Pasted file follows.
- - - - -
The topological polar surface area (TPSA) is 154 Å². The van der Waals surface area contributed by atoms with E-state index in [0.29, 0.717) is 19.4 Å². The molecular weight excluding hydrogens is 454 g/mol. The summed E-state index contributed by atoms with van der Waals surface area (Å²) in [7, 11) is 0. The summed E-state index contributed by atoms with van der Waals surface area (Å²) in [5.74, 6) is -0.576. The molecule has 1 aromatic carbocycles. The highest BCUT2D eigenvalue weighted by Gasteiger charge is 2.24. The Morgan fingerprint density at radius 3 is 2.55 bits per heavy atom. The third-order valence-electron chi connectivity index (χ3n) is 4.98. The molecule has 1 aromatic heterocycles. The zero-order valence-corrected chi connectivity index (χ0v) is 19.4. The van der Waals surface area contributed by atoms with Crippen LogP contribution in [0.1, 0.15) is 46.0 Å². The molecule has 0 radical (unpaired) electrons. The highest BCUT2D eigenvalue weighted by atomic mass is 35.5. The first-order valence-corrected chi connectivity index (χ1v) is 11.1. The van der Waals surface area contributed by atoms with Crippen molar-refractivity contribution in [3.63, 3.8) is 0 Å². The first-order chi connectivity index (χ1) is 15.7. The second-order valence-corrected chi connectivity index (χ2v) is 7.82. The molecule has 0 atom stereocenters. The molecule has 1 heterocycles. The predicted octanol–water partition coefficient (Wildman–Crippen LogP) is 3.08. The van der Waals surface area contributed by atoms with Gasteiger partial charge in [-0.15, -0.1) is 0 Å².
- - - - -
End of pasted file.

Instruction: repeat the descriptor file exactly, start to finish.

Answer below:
The topological polar surface area (TPSA) is 154 Å². The van der Waals surface area contributed by atoms with E-state index in [0.29, 0.717) is 19.4 Å². The molecular weight excluding hydrogens is 454 g/mol. The summed E-state index contributed by atoms with van der Waals surface area (Å²) in [7, 11) is 0. The summed E-state index contributed by atoms with van der Waals surface area (Å²) in [5.74, 6) is -0.576. The molecule has 1 aromatic carbocycles. The highest BCUT2D eigenvalue weighted by Gasteiger charge is 2.24. The Morgan fingerprint density at radius 3 is 2.55 bits per heavy atom. The third-order valence-electron chi connectivity index (χ3n) is 4.98. The molecule has 1 aromatic heterocycles. The zero-order valence-corrected chi connectivity index (χ0v) is 19.4. The van der Waals surface area contributed by atoms with Crippen LogP contribution in [0.1, 0.15) is 46.0 Å². The molecule has 0 radical (unpaired) electrons. The highest BCUT2D eigenvalue weighted by atomic mass is 35.5. The first-order valence-corrected chi connectivity index (χ1v) is 11.1. The van der Waals surface area contributed by atoms with Crippen molar-refractivity contribution in [3.63, 3.8) is 0 Å². The first-order chi connectivity index (χ1) is 15.7. The second-order valence-corrected chi connectivity index (χ2v) is 7.82. The molecule has 0 atom stereocenters. The molecule has 1 heterocycles. The predicted octanol–water partition coefficient (Wildman–Crippen LogP) is 3.08. The van der Waals surface area contributed by atoms with Gasteiger partial charge in [-0.15, -0.1) is 0 Å².